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This Rapper Is Defying Togolese Censorship to Tell Stories About Africa's Political Problems

Watch Elom 20ce's self-directed video for "Voodoo Sakpata" off his upcoming album.

In Togo—a sliver of a country nestled on the West Coast of Africa—a culture of self-censorship permeates society. Ending up on the government's blacklist can be so devastating that most people distance themselves from anything that could be considered out of line with the state's official stance. Adding to the paranoia, undercover agents frequently attend university classes to monitor what information students are learning. Music and media in Togo do not veer too far astray from what the government wants to hear, or what people assume the government will tolerate. It's hard to determine where actual censorship stops and where self-censorship begins.


In this climate, Togolese rapper Elom 20ce is an anomaly. Standing at the forefront of the country's conscious hip-hop movement, Elom was an early member of the local rap groups Mouvement Universitaire du Rap (or MUR, which also means "wall" in French) and Faculté du Rap (F2R, Rap Faculty) in the mid 2000s, and considers himself an arctivist—a portmanteau reflecting his dual identity as an artist and activist.

In 2010, Elom released his first EP, Légitime Défense, followed by the Braquage à l'Africaine Vol. 1 compilation in 2011, and Les Etats-Unis d'Afrique in 2012. That same year, he released his first album, Analgézik, which is French for "painkiller." Since then, Elom has performed in West African countries like Benin, Burkina, and Ghana, in addition to Germany and France. His next release, an album called Indigo, comes out next month on his own label, Asrafo Records.

With "Voodoo Sakpata," a track off that album, Elom signs off his directorial debut with a video that serves as a perfect introduction to his world: a fury of tradition and modernity, post-colonial malaise and rich roots, French lyrics and African references, all on top of a boom bap beat. "I'm inspired by urban culture as much as tradition," he told THUMP. "I love hip hop, but my main reference is African art: kente cloth, sculptures, stilts… I'm fascinated by masks."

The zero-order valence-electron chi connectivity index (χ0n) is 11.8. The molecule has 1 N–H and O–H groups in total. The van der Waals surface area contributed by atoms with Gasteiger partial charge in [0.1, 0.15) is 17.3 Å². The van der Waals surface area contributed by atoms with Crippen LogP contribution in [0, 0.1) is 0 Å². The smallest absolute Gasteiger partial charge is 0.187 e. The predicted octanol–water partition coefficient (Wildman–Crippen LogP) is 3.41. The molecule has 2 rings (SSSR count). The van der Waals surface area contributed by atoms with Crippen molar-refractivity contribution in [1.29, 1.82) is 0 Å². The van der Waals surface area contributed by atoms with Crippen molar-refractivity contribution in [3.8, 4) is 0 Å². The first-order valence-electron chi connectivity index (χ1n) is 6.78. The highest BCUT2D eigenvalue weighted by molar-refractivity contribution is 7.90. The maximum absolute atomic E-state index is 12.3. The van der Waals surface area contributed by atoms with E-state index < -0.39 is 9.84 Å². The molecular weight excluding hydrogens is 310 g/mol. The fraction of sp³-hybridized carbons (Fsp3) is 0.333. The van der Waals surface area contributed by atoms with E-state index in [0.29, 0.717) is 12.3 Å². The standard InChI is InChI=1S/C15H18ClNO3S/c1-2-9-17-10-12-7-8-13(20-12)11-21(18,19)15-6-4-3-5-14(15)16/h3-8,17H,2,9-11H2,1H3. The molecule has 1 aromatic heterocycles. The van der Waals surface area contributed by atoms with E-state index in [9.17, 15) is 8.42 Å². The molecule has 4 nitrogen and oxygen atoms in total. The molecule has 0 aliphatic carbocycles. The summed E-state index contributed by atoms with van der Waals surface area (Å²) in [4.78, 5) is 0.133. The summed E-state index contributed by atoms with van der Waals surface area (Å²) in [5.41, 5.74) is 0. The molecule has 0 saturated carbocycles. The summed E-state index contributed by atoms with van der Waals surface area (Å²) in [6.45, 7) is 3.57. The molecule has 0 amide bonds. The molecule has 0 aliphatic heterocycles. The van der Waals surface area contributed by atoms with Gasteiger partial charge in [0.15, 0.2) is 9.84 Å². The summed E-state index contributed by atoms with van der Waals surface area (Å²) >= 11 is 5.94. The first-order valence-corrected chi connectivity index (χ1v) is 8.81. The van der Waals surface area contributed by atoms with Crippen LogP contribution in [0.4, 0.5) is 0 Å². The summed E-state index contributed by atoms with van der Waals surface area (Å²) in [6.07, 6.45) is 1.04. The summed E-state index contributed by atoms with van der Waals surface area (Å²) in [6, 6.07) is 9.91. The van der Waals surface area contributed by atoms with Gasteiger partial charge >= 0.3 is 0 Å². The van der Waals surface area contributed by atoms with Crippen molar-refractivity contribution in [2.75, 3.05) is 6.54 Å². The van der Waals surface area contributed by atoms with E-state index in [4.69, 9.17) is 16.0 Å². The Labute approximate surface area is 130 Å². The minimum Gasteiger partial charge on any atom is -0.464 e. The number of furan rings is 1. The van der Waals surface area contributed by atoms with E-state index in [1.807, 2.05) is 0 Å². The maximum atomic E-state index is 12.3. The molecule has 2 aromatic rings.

The video shows a Dogon Kanaga mask from Mali, which is used during funerals to protect the soul of the deceased. It connects the sky and the earth, the creator and the people, and as such, reflects Elom's lyrics about looking into Africa's cultural heritage to find answers and solutions to today's problems. "Orality plays a big role in African culture," he says. "Life lessons and morals are taught mainly through metaphors, songs and proverbs. Those who carry on this tradition are the griots, the jelis, the Kpaligans."

Elom raps in French rather than his native Mina tongue to reach a wider audience across the continent and the world. In this video, he incorporates imagery deep-rooted in African art and culture to support his message and broaden his reach. "The couple fighting in the video represents the lack of understanding between nations," he explains. "In this chaos, the children of the earth are lost in their quest for humanity. The naked child at the end of the video represents this idea of being ourselves, being human beings, which may be the best way to face our problems."

"The song comes from a simple observation: there's so much trouble in Africa," he continues. "I'm using a proverb that says that everything you eat has to come out at some point." Elom applies this universal image to immigration, environmental issues, racism, wars across the continent, and of course, African presidents who continue to muzzle their people.

"My message is pan-African," he concludes. "My music is intended for everybody, but it is geared towards Africans, and towards Africa's executioners—those who pull the strings in the West and those who execute orders in Africa."